Sometimes and with some DB platforms especially when you are testing and want to reduce the number of variables during development, testing etc.. you don not want SELinux watching your back. While it is a must to enable SELinux in hardened production systems it can be quite a pain to handle. Sometimes it needs disabling (if for a short period), Here is how.
Changes you make to files while SELinux is disabled may give them an unexpected security label, and new files will not have a label. You may need to relabel part or all of the file system after re-enabling SELinux.
From the command line, you can edit the
/etc/sysconfig/selinux file. This file is a symlink to
/etc/selinux/config. The configuration file is self-explanatory. Changing the value of
SELINUXTYPE changes the state of SELinux and the name of the policy to be used the next time the system boots.
[root@host2a ~]# cat /etc/sysconfig/selinux # This file controls the state of SELinux on the system. # SELINUX= can take one of these three values: # enforcing - SELinux security policy is enforced. # permissive - SELinux prints warnings instead of enforcing. # disabled - SELinux is fully disabled. SELINUX=permissive # SELINUXTYPE= type of policy in use. Possible values are: # targeted - Only targeted network daemons are protected. # strict - Full SELinux protection. SELINUXTYPE=targeted # SETLOCALDEFS= Check local definition changes SETLOCALDEFS=0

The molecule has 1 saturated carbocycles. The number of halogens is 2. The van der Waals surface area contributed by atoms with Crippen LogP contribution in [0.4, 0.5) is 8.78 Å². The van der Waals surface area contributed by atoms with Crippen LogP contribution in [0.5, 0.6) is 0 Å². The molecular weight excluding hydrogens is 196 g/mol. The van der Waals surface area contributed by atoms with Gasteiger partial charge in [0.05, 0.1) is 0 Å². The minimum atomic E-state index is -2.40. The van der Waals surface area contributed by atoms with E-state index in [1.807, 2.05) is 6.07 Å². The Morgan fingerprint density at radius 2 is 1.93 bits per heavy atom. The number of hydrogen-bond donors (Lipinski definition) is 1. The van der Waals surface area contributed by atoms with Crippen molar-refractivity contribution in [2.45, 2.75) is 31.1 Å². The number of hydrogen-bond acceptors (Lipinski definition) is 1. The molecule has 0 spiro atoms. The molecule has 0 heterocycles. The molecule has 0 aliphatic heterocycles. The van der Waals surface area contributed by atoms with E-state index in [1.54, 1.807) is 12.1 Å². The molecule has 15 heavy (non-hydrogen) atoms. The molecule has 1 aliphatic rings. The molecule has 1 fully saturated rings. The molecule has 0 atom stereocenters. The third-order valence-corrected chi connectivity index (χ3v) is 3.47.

At the prompt type :
echo 0 > /selinux/enforce
From the GUI
Use the following procedure to change the mode of SELinux using the GUI.
You need administrator privileges to perform this procedure.
- On the System menu, point to Administration and then click Security Level and Firewall to display the Security Level Configuration dialog box.
- Click the SELinux tab.
- In the SELinux Setting select either
Permissive, and then click OK.
- If you changed from
Disabledor vice versa, you need to restart the machine for the change to take effect.
Changes made using this dialog box are immediately reflected in